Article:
Return of the digital photo frame: Instacube reviewed
2.9Overall Score
Price (RRP): $219 Manufacturer: Instacube

The Instagram social network is certainly popular enough that it’s inspired a range of Insta-gimmicks, and the Instacube is another one of those, revisiting the digital photo frame in the retro square format for anywhere that needs a touch of the old, but also the new.

What is it?

Remember the digital photo frame?

Sure you do. You may have tried to put it out of your memory, but there’s a good chance you’ve owned one at one point in time, the old LCD replacement for framed photos that you bought with good intentions now sitting at the bottom of a pile of discarded technology somewhere in your home.

Well, it’s back, and it’s squarer than ever, as Instacube returns to an idea that most had forgotten about.

But rather than relying on a traditional rectangular photo frame that grabs its images from a microSD card, the Instacube resembles a square frame and pulls in images from the Instagram social network.

To make this happen, the Instacube runs a special app on its hardware to connect to your WiFi network and download images from either your feed, liked images, a user of your choice, or a hashtag.

Three physical hardware buttons are provided up top, with a power button, menu button, and a love heart button to like images that pop up as you go.

The 6.5 inch LCD on the Instacube runs a resolution of 600×600 and can also be used to control the square photo frame, with a few touchscreen icons to control actions, as well as a pinch to zoom gesture supported to show you multiple images at once.

The Instacube sits within a thick frame of plastic, and is charged by a 5V 2A microUSB adaptor commonly used for charging Android tablets. A 3.5mm headphone jack is also included as is a speaker.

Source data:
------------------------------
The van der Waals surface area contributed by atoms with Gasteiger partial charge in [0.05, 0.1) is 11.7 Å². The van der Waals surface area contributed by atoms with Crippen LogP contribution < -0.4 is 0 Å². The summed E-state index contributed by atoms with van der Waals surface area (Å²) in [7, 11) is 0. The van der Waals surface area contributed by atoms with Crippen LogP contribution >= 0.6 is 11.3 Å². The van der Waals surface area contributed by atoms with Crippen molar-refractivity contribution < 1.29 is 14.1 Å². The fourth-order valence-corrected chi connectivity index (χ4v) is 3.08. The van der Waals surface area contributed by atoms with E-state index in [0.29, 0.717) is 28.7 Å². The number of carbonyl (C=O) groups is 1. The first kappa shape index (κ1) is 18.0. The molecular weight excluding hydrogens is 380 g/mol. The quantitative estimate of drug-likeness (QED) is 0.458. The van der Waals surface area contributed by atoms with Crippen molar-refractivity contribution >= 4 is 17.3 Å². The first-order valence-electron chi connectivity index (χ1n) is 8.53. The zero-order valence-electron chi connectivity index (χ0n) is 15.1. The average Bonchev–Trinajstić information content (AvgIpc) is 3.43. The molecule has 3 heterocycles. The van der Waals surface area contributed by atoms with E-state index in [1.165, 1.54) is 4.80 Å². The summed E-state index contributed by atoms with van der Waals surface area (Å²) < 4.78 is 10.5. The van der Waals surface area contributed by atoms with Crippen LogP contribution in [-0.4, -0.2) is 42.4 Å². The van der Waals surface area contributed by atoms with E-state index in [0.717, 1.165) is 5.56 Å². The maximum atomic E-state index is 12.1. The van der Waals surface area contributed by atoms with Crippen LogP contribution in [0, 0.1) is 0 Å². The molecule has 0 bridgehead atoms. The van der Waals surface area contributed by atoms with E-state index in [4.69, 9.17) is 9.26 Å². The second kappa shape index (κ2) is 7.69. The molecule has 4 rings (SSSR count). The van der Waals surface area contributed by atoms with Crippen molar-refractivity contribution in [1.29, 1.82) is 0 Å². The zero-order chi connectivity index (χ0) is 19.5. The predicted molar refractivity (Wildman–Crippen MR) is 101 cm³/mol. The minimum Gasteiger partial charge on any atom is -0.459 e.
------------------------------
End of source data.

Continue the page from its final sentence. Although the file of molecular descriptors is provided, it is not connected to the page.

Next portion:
Performance

It’s been ages since a digital photo frame crossed our review desks, and for the most part, we’ve been fine with that. Digital photo frames are one of those pieces of technology that made sense when LCDs began to overtake everything, but faded off in the distance like the idea of web TV, which too is slowly seeing a resurgence in smart TVs.

We actually replaced our digital photo frames with real paper photos in real plastic or metal frames almost immediately after realising that we didn’t need a digital photo frame running the entire time and sucking up power, but if you’re still using one, that’s totally fine, too.

Interestingly, the idea is back in a new form, as Instagram’s social network has inspired a group of designers and engineers to bring digital photo frames back to life to show an Instagram feed.

The product that does this is called the “Instacube,” a device that isn’t quite a cube, or is closer to be cube-ish, provided you take a cube and slice it in half.

With this not-quite-cube, you’ll find a square screen fitted in a 6cm thick plastic body, with a matte plastic on the top half and a glossy plastic on the bottom. A 6.5 inch touchscreen sits inside this body, with a bunch of internals making this photo frame closer to a tablet than a digital photo frame.

But when you pick it up, you’ll be more reminded of a toy than either a tablet or a photo frame, with the plastic body feeling cheap and chunky, even though the Instacube is relatively light.

Plug it in and you’ll find it gets to charging, but you don’t need to keep it plugged in if you want to use it, and can simply hold down the circular button up top to switch it on.

Do that and the screen comes to life as the Instacube photo frame loads its operating system, and about thirty seconds later, its software.

From here, regardless of when you used the Instacube last, it will try to connect to a WiFi network, rarely remembering the last network you connected it to, and asking you to search.